My friend Emilia sent me photos of this great PSA at Dragon Con this year. Dragon Con is an enormous pop culture convention annually in Atlanta, GA, with attendance of about 80,000 guests. They have a lot of service dogs working at the convention.
Because many people still don’t know how to let service dogs do their job without interference, Dragon Con posted a PSA on their internal feeds so that attendees with service dogs could enjoy the event as much as everyone else. Continue reading
So Penny, née Mindy, is a pet dog now. Aside from the obvious things like no longer accompanying us into restaurants, church, grocery stores, etc., her life has changed in other subtle ways. Like, I can feed her what I want now, instead of sticking to a national brand available at any big box store. And she can have treats beyond her strict diet, like popcorn which falls on the floor during game night, which she previously had to ignore.
This has been a rougher transition than you would think. But really fun. Continue reading
Today the Assistance Dog Blog Carnival goes live! And today I realize that probably the week before Christmas isn’t the ideal time. I heard from several people that they wanted to participate, but just hadn’t had time to get a post done and submitted.
But you know what? We’re all about accessibility and doing what you’re able here at the ADBC, and so we aren’t judging. If you get your posts to me later today or even later this week, I’ll just add them as they arrive. (And remember, you don’t have to be a service dog trainer or user to participate! All are welcome to share their thoughts and experiences.)
And this might be a good thing, because it lets me spotlight a very honest and thoughtful post from Jeremy Medlock, who is training his own dog to aid him. Service dog work isn’t all romantic key-fetching or traffic-stopping — sometimes it is doing what dogs do best, being quietly supportive and there for us, a bias-free slate. I encourage you to read this from someone who uses a dog for an “invisible” disability and is brave enough to discuss why. Continue reading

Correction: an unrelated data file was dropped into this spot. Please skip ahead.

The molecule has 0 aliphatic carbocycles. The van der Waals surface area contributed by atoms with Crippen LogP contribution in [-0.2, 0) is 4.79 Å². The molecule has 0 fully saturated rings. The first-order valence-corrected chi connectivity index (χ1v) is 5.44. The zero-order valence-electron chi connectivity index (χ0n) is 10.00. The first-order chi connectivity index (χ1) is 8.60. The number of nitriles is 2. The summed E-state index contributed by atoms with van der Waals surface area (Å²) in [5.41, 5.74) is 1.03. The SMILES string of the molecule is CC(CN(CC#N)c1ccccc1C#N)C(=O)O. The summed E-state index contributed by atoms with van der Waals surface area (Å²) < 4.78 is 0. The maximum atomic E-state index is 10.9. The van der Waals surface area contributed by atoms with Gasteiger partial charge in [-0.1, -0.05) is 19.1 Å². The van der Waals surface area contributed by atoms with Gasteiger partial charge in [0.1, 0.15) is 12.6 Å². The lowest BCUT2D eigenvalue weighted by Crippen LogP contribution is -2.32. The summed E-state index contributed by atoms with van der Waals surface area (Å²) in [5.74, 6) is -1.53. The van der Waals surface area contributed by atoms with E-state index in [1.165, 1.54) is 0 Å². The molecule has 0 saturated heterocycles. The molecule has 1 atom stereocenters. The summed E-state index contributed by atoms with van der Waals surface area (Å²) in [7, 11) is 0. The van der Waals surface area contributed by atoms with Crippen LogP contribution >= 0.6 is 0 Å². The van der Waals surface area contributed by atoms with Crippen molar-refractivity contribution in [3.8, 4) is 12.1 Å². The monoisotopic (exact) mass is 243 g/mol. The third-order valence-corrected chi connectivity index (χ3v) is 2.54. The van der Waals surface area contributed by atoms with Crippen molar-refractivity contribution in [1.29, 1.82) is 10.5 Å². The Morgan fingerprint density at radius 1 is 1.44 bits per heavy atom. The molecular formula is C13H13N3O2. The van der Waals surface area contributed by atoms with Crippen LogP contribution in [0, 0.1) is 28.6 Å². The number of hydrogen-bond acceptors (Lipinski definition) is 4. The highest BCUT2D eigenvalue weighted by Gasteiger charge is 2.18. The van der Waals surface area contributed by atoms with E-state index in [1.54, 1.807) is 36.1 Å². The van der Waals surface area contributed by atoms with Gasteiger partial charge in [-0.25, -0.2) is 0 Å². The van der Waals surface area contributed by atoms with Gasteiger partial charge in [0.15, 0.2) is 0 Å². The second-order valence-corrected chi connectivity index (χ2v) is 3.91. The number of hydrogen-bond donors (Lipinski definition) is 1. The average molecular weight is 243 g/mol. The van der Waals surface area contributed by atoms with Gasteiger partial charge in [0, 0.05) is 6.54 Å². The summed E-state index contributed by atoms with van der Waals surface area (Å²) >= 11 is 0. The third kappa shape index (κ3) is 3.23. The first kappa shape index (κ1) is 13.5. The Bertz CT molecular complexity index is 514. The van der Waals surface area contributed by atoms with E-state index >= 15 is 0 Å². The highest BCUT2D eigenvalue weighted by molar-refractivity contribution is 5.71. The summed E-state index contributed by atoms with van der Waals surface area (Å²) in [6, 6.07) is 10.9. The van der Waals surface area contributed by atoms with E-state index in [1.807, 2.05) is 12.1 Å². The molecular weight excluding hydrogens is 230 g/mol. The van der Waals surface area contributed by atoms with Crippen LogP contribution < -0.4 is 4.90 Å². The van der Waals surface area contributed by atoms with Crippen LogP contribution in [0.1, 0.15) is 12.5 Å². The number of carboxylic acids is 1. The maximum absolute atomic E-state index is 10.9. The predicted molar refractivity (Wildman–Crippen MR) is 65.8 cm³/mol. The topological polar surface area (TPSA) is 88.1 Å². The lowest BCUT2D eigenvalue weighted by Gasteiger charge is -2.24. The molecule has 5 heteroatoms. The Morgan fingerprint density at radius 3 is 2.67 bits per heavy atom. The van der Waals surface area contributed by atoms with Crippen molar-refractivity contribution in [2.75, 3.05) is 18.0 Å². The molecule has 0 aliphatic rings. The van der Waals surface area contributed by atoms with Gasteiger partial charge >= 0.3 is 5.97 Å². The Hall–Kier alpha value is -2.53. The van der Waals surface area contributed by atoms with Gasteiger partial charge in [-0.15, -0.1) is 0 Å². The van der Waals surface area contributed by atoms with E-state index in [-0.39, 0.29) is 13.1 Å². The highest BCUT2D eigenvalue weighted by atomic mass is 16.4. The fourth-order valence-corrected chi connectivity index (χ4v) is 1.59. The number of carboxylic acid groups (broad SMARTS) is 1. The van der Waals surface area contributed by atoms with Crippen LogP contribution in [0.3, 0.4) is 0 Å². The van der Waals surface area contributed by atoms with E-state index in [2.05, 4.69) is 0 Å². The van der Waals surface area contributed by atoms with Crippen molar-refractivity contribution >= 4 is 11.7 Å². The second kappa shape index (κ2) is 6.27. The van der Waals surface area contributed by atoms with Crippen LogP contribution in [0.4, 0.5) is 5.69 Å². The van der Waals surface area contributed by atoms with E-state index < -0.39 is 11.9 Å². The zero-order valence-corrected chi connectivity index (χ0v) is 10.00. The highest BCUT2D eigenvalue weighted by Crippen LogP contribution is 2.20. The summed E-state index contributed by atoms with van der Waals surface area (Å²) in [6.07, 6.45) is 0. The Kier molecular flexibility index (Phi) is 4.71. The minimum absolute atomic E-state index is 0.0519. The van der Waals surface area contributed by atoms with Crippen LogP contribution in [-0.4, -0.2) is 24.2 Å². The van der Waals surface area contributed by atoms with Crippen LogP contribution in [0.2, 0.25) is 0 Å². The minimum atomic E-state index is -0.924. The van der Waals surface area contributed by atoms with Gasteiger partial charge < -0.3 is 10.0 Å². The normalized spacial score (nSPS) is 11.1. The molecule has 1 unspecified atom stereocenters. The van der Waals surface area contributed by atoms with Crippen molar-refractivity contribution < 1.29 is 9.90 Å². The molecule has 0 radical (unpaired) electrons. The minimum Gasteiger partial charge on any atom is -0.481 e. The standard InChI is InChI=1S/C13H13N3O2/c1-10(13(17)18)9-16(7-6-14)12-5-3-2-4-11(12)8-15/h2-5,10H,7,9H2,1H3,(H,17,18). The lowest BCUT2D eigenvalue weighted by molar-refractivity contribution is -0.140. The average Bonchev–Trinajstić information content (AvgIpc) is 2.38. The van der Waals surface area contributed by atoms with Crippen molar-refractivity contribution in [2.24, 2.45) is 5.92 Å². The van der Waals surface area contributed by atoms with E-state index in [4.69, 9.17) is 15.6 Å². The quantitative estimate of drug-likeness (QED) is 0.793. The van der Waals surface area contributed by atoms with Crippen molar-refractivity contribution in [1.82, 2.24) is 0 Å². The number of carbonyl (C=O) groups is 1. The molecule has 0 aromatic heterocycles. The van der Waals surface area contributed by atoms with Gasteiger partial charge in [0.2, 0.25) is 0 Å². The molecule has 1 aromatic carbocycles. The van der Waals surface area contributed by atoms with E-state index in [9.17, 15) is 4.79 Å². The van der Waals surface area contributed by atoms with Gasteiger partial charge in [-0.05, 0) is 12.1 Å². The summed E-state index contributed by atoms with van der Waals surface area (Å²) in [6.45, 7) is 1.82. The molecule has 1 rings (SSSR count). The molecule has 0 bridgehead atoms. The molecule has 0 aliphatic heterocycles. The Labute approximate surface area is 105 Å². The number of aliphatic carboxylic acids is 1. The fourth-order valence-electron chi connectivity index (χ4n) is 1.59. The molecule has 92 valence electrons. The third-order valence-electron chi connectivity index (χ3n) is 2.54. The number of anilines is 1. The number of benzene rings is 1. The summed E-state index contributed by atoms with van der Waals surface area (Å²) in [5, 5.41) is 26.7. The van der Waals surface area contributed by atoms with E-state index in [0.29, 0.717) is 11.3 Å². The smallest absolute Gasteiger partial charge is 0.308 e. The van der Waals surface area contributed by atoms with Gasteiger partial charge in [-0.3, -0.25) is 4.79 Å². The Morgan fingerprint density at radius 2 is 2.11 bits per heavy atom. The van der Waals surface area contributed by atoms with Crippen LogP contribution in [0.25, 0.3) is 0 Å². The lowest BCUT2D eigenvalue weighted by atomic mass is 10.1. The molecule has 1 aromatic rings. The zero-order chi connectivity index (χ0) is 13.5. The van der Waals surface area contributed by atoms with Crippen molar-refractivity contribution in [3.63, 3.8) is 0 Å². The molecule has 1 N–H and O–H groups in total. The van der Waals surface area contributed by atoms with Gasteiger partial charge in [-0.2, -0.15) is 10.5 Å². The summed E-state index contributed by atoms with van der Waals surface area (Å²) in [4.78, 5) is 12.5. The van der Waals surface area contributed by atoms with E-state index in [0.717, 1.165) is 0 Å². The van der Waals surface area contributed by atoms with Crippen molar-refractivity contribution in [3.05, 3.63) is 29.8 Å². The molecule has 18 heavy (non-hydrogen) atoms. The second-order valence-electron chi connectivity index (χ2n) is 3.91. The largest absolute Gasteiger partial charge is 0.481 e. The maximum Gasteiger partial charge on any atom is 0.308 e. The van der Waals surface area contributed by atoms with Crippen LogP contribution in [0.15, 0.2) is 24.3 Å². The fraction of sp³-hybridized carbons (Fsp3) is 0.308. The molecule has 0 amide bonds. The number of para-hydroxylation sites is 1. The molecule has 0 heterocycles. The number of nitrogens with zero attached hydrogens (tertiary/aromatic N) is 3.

Capuchin Monkeys Sharing (Photo credit: Wikipedia)
I was at a restaurant once when a woman was seated at the next table with her service animal, a Capuchin monkey. I was horrified when a man brought his son to her table to “meet your monkey” and pet it.
Seriously, mister, would you bring your kid over and say, “We think your electric scooter is really cool and my son wants to push its brightly-colored buttons”? Of course not. So why would you assume you can handle other medical equipment, which is what service animals legally are?
I’ve heard horror stories from those who use service dogs daily, but still I’ve been really surprised since I started working with Mindy at just how rude some people are around service animals. And while most people are pretty good at not interfering with her or at least asking before reaching for her, there are others which are ruining the picnic for everyone, and I don’t get it. I mean, we’ve had service dogs among us for nearly a century, right?
(Warning: I acknowledge openly that R+ is the best behavior modification option. But this blog post contains P+, in that I strongly criticize. Proceed with caution.) Continue reading
So I have an announcement to make… There’s a puppy here.
I know, I know, it’s really soon. Really soon. And, that’s a retriever face. But stay with me for just a moment.
I’d been thinking about raising a service puppy for months, actually. Guide Dogs for the Blind has opened a puppy program for KPA CTPs specifically, and I’d been kicking around the idea. I had finally decided against it, though, with my dogs being ill and not particularly retriever fans.